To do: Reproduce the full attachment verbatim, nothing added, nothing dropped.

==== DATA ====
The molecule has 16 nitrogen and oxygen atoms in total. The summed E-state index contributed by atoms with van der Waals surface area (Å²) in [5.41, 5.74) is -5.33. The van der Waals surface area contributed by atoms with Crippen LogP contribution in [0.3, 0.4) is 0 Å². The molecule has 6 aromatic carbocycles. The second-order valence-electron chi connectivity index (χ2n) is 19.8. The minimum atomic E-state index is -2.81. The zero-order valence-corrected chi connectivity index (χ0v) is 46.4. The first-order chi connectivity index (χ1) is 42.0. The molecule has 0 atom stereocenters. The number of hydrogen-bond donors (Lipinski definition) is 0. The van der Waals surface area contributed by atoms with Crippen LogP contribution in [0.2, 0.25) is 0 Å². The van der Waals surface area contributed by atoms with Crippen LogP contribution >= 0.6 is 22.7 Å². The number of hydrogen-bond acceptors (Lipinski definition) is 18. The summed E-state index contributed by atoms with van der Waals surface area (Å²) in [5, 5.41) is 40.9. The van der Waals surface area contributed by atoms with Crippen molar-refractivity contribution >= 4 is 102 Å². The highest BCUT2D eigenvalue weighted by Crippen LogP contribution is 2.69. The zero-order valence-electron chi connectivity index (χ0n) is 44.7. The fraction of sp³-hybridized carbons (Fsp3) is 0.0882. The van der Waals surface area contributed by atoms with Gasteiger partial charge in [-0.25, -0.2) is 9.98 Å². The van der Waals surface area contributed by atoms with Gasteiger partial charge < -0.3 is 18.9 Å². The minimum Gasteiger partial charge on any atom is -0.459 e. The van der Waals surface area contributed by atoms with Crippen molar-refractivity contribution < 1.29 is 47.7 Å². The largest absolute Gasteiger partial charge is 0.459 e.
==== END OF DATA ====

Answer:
The molecule has 16 nitrogen and oxygen atoms in total. The summed E-state index contributed by atoms with van der Waals surface area (Å²) in [5.41, 5.74) is -5.33. The van der Waals surface area contributed by atoms with Crippen LogP contribution in [0.3, 0.4) is 0 Å². The molecule has 6 aromatic carbocycles. The second-order valence-electron chi connectivity index (χ2n) is 19.8. The minimum atomic E-state index is -2.81. The zero-order valence-corrected chi connectivity index (χ0v) is 46.4. The first-order chi connectivity index (χ1) is 42.0. The molecule has 0 atom stereocenters. The number of hydrogen-bond donors (Lipinski definition) is 0. The van der Waals surface area contributed by atoms with Crippen LogP contribution in [0.2, 0.25) is 0 Å². The van der Waals surface area contributed by atoms with Crippen LogP contribution >= 0.6 is 22.7 Å². The number of hydrogen-bond acceptors (Lipinski definition) is 18. The summed E-state index contributed by atoms with van der Waals surface area (Å²) in [5, 5.41) is 40.9. The van der Waals surface area contributed by atoms with Crippen molar-refractivity contribution >= 4 is 102 Å². The highest BCUT2D eigenvalue weighted by Crippen LogP contribution is 2.69. The zero-order valence-electron chi connectivity index (χ0n) is 44.7. The fraction of sp³-hybridized carbons (Fsp3) is 0.0882. The van der Waals surface area contributed by atoms with Gasteiger partial charge in [-0.25, -0.2) is 9.98 Å². The van der Waals surface area contributed by atoms with Gasteiger partial charge < -0.3 is 18.9 Å². The minimum Gasteiger partial charge on any atom is -0.459 e. The van der Waals surface area contributed by atoms with Crippen molar-refractivity contribution < 1.29 is 47.7 Å². The largest absolute Gasteiger partial charge is 0.459 e.